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What if Ecocide Were a Punishable Crime?

Trial Part of Campaign to get UN to Declare Mass Destruction of Ecosystems an International Crime

Tomorrow, a trial in the halls of United Kingdom’s Supreme Court in London will try two top business executives for Ecocide — the destruction of ecosystems to such an extent that people can no longer live in an area in peace.

Photo courtesy Marine Photobank.org Oil covers a beach and a struggling seabird on the Tuzla Spit in the Kerch Strait which connects the Black Sea
with the Sea of Azov. A 2007 image.

The trial, Living Planet v Ecocide, is not a real one but will be conducted as though ecocide were an International Crime Against Peace, which would place the destruction of ecosystems on a par with genocide.

The mock trial is part of a campaign to have ecocide declared the fifth International Crime Against Peace by the United Nations, which could be tried at the International Criminal Court (ICC) in The Hague. (The other four crimes against peace are Genocide, Crimes Against Humanity, War Crimes, and Crimes of Aggression.)

To ensure the trial is as rigorous as possible a fully qualified legal team will be donating its time free of charge. The prosecution will be led by Michael Mansfield QC, a leading human rights barrister, and the defence by Christopher Parker QC, a heavyweight in criminal law.  The proceedings will be overseen by a serving judge and the trial's outcome determined by a volunteer jury.  The businessmen will be played by actors.

The charges will be one of the following ecocides: arctic drilling, deforestation, oil spill, hydraulic fracking, mining, deep-sea mining, unconventional tar sand extraction, peat-land removal.

The ecocide law is the brainchild of British environmental lawyer-turned-campaigner, Polly Higgins, who proposes that under the new law heads of states and directors of corporations be required to take individual and personal responsibility for their actions. Higgins has previously been successful in getting the to UN adopt a Universal Declaration for Planetary Rights, similar to the Declaration of Human Rights.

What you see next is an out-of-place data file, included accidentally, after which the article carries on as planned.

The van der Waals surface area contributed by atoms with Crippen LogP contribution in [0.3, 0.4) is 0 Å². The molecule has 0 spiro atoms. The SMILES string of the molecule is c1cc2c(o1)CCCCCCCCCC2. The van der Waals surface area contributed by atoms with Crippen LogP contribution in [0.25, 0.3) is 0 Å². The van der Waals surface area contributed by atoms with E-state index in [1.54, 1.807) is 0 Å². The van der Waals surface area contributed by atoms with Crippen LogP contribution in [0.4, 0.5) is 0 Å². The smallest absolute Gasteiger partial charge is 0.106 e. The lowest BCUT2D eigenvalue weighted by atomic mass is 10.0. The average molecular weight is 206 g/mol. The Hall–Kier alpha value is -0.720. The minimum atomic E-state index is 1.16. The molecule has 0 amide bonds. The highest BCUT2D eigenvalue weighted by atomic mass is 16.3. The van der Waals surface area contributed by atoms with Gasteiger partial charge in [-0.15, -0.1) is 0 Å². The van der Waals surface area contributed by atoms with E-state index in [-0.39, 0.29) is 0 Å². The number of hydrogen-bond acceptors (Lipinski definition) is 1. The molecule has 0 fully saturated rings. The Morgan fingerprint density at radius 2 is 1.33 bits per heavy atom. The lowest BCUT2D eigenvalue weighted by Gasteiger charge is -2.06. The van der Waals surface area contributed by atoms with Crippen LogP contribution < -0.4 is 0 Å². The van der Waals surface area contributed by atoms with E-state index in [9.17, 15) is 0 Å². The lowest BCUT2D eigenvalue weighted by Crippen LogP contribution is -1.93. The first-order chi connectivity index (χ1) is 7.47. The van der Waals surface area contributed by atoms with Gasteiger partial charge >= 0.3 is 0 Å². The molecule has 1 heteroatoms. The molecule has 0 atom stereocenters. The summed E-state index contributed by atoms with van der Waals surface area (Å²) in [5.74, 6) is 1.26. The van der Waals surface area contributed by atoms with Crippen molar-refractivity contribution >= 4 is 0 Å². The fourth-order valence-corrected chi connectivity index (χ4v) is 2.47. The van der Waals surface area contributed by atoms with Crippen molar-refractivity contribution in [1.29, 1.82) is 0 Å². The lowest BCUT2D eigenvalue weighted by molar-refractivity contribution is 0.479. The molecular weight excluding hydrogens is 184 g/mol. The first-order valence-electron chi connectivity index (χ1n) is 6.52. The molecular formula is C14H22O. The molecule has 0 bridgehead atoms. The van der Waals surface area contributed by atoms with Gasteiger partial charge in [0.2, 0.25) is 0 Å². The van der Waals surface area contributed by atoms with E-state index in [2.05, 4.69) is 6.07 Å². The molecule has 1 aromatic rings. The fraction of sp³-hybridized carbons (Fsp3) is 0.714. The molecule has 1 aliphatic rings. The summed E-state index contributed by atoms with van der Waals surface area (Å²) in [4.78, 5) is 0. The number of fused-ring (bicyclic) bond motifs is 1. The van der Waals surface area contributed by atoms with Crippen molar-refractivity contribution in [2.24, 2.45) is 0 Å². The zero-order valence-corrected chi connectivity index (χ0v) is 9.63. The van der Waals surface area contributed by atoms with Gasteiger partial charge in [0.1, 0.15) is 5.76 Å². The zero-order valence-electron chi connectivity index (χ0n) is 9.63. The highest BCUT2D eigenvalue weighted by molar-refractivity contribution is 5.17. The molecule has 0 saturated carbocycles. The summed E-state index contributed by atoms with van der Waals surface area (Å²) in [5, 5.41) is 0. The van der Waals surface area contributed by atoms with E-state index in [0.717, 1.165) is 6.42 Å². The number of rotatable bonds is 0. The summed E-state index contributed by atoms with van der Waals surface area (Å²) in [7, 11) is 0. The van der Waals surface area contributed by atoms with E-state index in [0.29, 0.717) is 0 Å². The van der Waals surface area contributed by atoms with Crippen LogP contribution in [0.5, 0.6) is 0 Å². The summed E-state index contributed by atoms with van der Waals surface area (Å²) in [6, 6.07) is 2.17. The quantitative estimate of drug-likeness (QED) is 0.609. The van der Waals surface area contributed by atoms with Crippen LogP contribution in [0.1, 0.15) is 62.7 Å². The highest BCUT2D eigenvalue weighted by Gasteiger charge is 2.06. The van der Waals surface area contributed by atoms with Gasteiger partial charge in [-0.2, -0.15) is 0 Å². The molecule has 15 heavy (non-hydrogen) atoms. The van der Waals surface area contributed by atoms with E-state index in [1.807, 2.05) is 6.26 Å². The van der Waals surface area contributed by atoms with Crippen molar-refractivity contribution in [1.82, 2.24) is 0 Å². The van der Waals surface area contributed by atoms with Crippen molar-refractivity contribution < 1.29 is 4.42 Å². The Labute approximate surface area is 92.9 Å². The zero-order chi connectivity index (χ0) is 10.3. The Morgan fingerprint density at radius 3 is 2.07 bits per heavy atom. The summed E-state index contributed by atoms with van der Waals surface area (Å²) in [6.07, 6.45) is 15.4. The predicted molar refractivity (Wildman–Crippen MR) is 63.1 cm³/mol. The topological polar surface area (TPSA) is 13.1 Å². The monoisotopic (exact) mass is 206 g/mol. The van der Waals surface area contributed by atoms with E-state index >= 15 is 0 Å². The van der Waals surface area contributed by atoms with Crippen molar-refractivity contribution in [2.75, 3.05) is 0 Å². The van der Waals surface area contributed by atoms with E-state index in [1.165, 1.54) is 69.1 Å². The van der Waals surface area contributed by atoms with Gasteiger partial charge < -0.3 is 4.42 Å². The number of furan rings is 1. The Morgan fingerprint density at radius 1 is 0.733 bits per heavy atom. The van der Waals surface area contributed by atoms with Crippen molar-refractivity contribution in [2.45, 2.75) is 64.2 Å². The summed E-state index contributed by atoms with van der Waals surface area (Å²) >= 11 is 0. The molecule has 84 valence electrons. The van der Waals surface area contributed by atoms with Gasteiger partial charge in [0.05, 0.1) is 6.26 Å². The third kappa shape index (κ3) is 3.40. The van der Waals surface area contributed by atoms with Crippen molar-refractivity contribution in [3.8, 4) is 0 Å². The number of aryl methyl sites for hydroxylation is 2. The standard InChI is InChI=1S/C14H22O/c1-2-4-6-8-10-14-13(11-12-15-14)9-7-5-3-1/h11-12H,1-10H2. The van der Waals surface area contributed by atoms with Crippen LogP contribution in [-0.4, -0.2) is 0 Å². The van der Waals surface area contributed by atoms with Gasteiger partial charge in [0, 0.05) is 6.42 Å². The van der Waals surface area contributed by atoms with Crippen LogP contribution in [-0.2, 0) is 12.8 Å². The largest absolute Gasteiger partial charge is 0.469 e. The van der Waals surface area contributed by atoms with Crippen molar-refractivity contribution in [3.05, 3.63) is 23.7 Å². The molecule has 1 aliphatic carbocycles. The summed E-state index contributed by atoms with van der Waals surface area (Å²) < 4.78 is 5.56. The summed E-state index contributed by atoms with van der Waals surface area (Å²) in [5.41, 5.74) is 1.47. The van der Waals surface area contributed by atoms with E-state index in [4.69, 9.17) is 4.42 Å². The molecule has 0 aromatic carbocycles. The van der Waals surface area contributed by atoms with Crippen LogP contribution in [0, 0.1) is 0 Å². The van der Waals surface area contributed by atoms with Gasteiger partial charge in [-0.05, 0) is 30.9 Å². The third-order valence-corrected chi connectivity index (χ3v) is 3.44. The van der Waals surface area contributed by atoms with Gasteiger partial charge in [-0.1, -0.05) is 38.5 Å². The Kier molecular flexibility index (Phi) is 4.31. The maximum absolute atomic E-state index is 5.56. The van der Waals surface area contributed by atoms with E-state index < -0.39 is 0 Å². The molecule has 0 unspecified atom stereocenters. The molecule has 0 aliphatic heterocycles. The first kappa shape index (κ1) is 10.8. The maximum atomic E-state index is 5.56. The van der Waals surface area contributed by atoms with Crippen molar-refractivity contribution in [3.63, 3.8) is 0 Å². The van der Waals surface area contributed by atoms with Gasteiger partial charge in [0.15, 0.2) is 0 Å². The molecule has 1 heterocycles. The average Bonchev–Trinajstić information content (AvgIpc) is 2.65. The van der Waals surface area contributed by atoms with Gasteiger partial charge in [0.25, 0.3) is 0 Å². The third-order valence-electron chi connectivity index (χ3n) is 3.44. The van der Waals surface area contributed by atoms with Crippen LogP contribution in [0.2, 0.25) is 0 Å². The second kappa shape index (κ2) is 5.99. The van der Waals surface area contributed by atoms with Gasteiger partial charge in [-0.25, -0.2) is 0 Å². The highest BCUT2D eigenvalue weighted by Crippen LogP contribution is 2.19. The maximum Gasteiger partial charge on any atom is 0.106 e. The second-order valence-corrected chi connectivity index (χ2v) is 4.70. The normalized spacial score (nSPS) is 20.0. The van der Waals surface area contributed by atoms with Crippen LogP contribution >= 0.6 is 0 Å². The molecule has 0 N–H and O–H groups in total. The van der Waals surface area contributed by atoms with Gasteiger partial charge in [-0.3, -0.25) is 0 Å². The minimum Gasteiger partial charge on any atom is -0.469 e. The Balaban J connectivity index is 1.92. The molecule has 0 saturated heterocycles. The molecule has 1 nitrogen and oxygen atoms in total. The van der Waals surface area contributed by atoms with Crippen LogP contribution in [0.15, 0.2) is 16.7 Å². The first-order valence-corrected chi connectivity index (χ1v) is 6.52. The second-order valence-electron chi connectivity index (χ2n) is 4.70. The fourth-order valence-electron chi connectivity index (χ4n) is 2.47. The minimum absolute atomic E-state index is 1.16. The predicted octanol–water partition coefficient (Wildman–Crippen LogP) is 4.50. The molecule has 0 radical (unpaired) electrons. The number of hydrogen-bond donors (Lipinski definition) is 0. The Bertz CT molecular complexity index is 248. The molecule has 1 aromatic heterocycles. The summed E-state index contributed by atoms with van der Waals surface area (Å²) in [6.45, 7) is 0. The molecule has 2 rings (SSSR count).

If adopted, the law could potentially change the way industries, corporations, and countries do business, especially since individuals rather than amorphous corporations would be held accountable. A 2010 report for the United Nations has found that 3,000 of the world’s biggest corporations caused $2.2 trillion of ecocide in 2008. Under an ecocide law, energy companies could have to adopt cleaner technologies, mining would have to be scaled back and forests would have to be preserved.

Photo by Ian Umeda Runoff from iron ore mines contaminate a major river in the Indian state of Chhattisgarh.

The importance of the mock trial on future legislation cannot be underestimated, as one of the prosecuting barristers, Jane Russell, explains:

“We have an opportunity now, as individuals and corporations, to put in place measures to control and restrict harmful and dangerous practices,” she says.  “We can either take that opportunity now or ignore it and suffer the consequences.  If we choose the latter path, there may be no going back".

This view is echoed by Robert Holtum, campaign director for Eradicating Ecocide, who said: “Criminalizing Ecocide will halt the large scale destruction of the environment at [the] source. Viewing the earth as a living entity with its own intrinsic value will ensure we treat it differently, and not as ... a resource waiting to be capitalised upon and exploited. Instead a new age of Earth governance will be ushered in underpinned by responsible and renewable energy creation."

The trial will be live-streamed across the world tomorrow. You can watch the proceedings here.

Chris Milton, ContributorChris Milton photo
Chris Milton is a UK based freelance journalist specialising in all things sustainable. His work regularly appears in The Ecologist and other notable scalps include The Washington Post (Foreign Policy) and republication by Scientific American. He was Society and Business Editor of Sideways News before “that money thing” happened and is currently working on a project about reducing the working week. In between times he blogs in a number of places on the Guardian’s Environment and Sustainable Business networks and spends far too much time on twitter.
Feel free to have a look at his (usually out of date) portfolio and investigate the truth of the twitter jibe.

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